The Michigan Daily discovered in April 2005 that several articles written by arts editor Marshall W. Lee did not meet the newspaper’s standard of ethical journalism. Parts of these stories had been plagiarized from other news sources. The article below appears to contain plagiarism, and the Daily no longer stands by its content.
Fifteen years before his execution by a Bolivian firing squad in 1967, Argentina’s Ché Guevara was not an icon of guerrilla warfare and socialist idealism. He was not yet a radical mercenary or a repressive ruler, celebrating hatred as the key to the revolution. Put simply, in the spring of 1952 Ché was not yet Ché; he was merely Ernesto Guevara, a naïve, asthmatic medical student on the verge of discovering his insurgent spirit.
Energetic and mesmerizing, “The Motorcycle Diaries” recounts with glee and vigor the nine-month cross-continental trek of 23 year-old Ernesto (Gael Garcia Bernal, “Y Tu Mama Tambien”) and his biochemist pal Alberto Granado (Rodrigo de la Serna) aboard a junked out 1939 Norton 500 motorcycle ironically dubbed “La Ponderosa” (The Mighty One). Jose Rivera’s screenplay is based on the diaries both men kept during their 8,000 mile march up the spine of South America (from the snow capped Chilean Andes to the Peruvian Amazon), a journey of self-discovery that would serve as the impetus to young Ernesto’s nascent social and political enlightenment. The challenge for director Walter Salles (“Central Station”), then, is twofold: to keep the jaunt interesting for audiences who don’t know or don’t care that Guevara would later become one of the 20th century’s most recognizable rebels, and to refrain from exploiting the sympathies of liberals who have the icon’s grizzled mug plastered across their vintage T-shirts.
Fortunately, Salles is an extraordinary and intelligent director who is more interested in who the two boys are than in what they will inevitably become, and “The Motorcycle Diaries,” for all its humor and pathos, is essentially a gorgeous, dreamy travelogue. In terms of dramatic build, the movie is sometimes lacking. The knowledge that the events depicted onscreen are grounded in reality doesn’t prevent them from tending towards the disconnected and the anticlimactic. Still, much of the film’s power is in its slowing arc, in Salles exploration of one man’s subtle but significant transformation over the course of a long and fantastic journey. Much credit goes to the charismatic Bernal, who refuses to overplay the role. After discovering the sorry state of indigenous Chilean mine workers, he reacts with a conflicted outrage and fury entirely devoid of ostentation, and in this moment the audience can see fully all that Ernesto is and all that Ché will become.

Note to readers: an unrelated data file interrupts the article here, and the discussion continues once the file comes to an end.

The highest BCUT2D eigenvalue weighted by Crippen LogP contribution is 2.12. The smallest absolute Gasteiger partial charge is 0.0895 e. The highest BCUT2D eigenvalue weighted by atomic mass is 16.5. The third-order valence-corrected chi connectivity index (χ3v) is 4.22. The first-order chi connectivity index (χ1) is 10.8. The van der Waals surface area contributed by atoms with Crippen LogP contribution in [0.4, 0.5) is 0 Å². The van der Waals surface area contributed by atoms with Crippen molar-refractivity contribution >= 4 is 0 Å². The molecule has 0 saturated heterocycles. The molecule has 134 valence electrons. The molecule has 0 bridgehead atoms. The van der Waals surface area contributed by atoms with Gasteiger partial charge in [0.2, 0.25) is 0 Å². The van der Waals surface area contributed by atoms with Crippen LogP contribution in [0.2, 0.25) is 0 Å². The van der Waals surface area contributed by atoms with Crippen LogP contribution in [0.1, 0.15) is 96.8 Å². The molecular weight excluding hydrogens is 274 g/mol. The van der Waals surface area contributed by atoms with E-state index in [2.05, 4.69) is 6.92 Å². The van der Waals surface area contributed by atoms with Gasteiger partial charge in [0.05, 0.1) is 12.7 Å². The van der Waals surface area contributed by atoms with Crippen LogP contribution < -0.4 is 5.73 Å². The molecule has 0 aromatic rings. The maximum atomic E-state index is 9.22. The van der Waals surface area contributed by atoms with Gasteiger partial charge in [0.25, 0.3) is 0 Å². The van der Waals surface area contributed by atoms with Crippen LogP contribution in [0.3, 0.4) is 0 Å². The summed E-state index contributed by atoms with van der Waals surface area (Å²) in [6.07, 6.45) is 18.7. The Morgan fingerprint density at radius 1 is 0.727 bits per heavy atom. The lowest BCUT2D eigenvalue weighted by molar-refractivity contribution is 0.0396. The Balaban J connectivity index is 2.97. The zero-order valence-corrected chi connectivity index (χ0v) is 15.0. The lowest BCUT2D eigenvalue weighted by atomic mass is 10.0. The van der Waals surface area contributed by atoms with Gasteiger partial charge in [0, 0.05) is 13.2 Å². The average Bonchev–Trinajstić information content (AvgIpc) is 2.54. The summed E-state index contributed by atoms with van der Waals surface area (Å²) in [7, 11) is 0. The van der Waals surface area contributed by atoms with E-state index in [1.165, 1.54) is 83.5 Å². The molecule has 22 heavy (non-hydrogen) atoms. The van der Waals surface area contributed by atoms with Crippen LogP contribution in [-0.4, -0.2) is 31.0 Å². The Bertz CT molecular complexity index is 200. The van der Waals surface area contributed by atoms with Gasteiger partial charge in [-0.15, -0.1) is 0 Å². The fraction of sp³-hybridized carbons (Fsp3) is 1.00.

Shot in both 16 and 35 mm film in 30 locations along the actual route of Guevara and Granado’s travels, the film uses local actors from each region to create a road-map of weary faces, images periodically captured in black-and-white stills which suggest the sensation of a painful and haunting memory. French cinematographer Eric Gautier’s camera has a frenetic, wild energy that occasionally catches and lingers on small but significant human moments framed by the expansive, conflicted beauty of South America. The continent, like the two young men bounding through it in a reckless, romantic search for adventure, has the repressed and wild energy of a gathering storm. The film ends on the anxious and uncertain verge of this climax, with a silent and somber Ernesto staring down from the sky at the country which has changed him and which he is determined to change.
Rating: 4 out of 5 stars.